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Edward Adler

Electrochemical EngineerColumbia University

Manhattan Project VeteranScientist
Edward Adler's Columbia University Identification Badge

Edward Adler (1916-1998) was an American electrochemical engineer. During the Manhattan Project, Adler worked in a laboratory at Columbia University under Professor Harold Urey and Dr. John Dunning. In collaboration with Edward Norris, Adler pioneered an electroplated nickel mesh barrier to be used in the separation of fissionable uranium-235 from its more stable isotope, uranium-238. While their design was passed over for the nickel-powder barrier designed by Clarence Johnson at the Kellex Corporation, Adler certainly helped lay the groundwork for the barrier that was used.

He was so energetic and excited about the project that he often literally lived in his Columbia laboratory.


Early life

As a boy, Adler worked in family-run candy shops where he frequently read pulp science-fiction magazines and cultivated his abiding interest in science.  In 1935 he graduated near the top of his class at the College of the City of New York, where he went on to teach physical chemistry. Adler was a member of both Phi Beta Kappa and Sigma Xi throughout his academic career. He also won the Ward Medal for the student showing the most proficiency in chemistry and the Award of the American Institute of Chemists for his scholastic achievements. After working for a number of years, Adler attended graduate school at Columbia University, where he received his Ph.D. in 1941. He also won the Young Author’s Prize from the Electro-Chemical Society for his doctoral thesis.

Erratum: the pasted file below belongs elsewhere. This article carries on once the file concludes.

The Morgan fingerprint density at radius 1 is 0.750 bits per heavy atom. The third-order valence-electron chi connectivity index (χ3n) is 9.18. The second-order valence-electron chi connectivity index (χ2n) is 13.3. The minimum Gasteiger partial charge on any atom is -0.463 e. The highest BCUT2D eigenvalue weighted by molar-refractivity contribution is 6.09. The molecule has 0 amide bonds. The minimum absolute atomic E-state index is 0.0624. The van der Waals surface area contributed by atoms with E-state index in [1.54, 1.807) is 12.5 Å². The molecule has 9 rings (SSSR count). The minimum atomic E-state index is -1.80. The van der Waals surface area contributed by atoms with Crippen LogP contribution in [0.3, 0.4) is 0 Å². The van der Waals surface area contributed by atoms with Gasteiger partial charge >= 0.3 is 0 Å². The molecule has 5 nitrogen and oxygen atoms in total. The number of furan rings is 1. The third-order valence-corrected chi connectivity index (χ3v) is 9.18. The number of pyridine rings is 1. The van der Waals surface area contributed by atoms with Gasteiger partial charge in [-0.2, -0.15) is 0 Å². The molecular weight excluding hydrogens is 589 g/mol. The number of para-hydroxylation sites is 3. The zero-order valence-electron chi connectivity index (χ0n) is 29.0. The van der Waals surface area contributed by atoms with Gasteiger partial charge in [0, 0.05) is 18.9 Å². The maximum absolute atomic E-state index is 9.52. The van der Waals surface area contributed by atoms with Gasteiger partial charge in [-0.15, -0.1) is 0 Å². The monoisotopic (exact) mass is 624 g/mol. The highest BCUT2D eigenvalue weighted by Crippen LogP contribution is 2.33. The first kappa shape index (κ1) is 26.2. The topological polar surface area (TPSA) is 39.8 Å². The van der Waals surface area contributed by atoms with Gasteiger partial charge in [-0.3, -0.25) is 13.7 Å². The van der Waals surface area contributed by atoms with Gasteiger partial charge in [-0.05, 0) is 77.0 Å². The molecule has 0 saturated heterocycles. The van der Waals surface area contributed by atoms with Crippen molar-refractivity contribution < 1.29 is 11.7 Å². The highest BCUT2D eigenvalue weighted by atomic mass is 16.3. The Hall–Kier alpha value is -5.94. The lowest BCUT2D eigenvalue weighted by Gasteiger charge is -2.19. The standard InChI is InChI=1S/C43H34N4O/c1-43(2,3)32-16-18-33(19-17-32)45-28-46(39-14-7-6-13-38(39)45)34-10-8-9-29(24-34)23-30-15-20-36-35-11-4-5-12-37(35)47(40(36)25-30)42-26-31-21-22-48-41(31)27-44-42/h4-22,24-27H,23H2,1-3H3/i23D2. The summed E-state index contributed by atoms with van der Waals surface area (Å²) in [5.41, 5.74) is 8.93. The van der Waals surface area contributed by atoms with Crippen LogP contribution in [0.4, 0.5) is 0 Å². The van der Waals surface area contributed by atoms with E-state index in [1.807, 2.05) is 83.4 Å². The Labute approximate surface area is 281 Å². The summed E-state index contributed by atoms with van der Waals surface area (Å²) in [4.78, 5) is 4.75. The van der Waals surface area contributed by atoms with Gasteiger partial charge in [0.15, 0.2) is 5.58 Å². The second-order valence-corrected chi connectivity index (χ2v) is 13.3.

Later Years

After the war, Adler turned his knowledge of electroplating, printing, and photolithography to numerous commercial endeavors, including the production of foil nameplates. In 1954 Adler founded the Copper Foil Corporation which produced high performance electrodeposited copper foil, one of the essential components in printed circuit board manufacturing. Adler accumulated numerous patents throughout his professional career, the most prominent being his technique for producing adhesive copper foil. Adler’s inventions revolutionized electronic equipment, contributing to the designs of the computers and cell phones we use today.

The above information was provided by Edward’s family.

Edward Adler's Timeline
1916 Born in New York City.
1935 Graduated from the College of the City of New York.
1941 Received his Ph.D from Columbia University.
1954 Founded the Copper Foil Corporation.
19421945 Worked on the Manhattan Project at the Columbia University laboratories.
1998 Passed away.

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